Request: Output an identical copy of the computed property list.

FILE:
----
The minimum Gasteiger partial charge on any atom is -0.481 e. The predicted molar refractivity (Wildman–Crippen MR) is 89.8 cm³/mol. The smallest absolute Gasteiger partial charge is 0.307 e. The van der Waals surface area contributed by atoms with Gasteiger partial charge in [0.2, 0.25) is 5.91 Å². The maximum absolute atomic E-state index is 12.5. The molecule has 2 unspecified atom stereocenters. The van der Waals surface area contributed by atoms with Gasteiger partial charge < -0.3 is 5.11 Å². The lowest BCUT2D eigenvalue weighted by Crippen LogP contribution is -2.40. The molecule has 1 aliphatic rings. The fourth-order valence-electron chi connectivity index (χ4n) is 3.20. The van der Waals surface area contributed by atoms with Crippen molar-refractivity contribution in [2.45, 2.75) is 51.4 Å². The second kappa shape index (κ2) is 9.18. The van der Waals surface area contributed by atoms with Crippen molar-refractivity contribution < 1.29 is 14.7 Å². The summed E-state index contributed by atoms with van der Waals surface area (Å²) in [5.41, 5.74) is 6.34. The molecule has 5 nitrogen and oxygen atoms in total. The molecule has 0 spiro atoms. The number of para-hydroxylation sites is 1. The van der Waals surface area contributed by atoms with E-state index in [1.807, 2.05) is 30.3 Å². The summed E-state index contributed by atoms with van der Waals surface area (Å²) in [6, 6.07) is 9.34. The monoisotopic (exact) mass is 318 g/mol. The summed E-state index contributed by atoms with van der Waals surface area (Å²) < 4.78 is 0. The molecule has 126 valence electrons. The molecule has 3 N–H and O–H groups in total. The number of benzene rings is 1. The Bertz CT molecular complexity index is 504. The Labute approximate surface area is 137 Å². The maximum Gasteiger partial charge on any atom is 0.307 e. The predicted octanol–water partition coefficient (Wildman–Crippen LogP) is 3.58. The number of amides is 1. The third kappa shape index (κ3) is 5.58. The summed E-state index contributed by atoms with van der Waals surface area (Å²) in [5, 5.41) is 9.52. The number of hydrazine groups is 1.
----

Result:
The minimum Gasteiger partial charge on any atom is -0.481 e. The predicted molar refractivity (Wildman–Crippen MR) is 89.8 cm³/mol. The smallest absolute Gasteiger partial charge is 0.307 e. The van der Waals surface area contributed by atoms with Gasteiger partial charge in [0.2, 0.25) is 5.91 Å². The maximum absolute atomic E-state index is 12.5. The molecule has 2 unspecified atom stereocenters. The van der Waals surface area contributed by atoms with Gasteiger partial charge < -0.3 is 5.11 Å². The lowest BCUT2D eigenvalue weighted by Crippen LogP contribution is -2.40. The molecule has 1 aliphatic rings. The fourth-order valence-electron chi connectivity index (χ4n) is 3.20. The van der Waals surface area contributed by atoms with Crippen molar-refractivity contribution in [2.45, 2.75) is 51.4 Å². The second kappa shape index (κ2) is 9.18. The van der Waals surface area contributed by atoms with Crippen molar-refractivity contribution < 1.29 is 14.7 Å². The summed E-state index contributed by atoms with van der Waals surface area (Å²) in [5.41, 5.74) is 6.34. The molecule has 5 nitrogen and oxygen atoms in total. The molecule has 0 spiro atoms. The number of para-hydroxylation sites is 1. The van der Waals surface area contributed by atoms with E-state index in [1.807, 2.05) is 30.3 Å². The summed E-state index contributed by atoms with van der Waals surface area (Å²) in [6, 6.07) is 9.34. The monoisotopic (exact) mass is 318 g/mol. The summed E-state index contributed by atoms with van der Waals surface area (Å²) < 4.78 is 0. The molecule has 126 valence electrons. The molecule has 3 N–H and O–H groups in total. The number of benzene rings is 1. The Bertz CT molecular complexity index is 504. The Labute approximate surface area is 137 Å². The maximum Gasteiger partial charge on any atom is 0.307 e. The predicted octanol–water partition coefficient (Wildman–Crippen LogP) is 3.58. The number of amides is 1. The third kappa shape index (κ3) is 5.58. The summed E-state index contributed by atoms with van der Waals surface area (Å²) in [5, 5.41) is 9.52. The number of hydrazine groups is 1.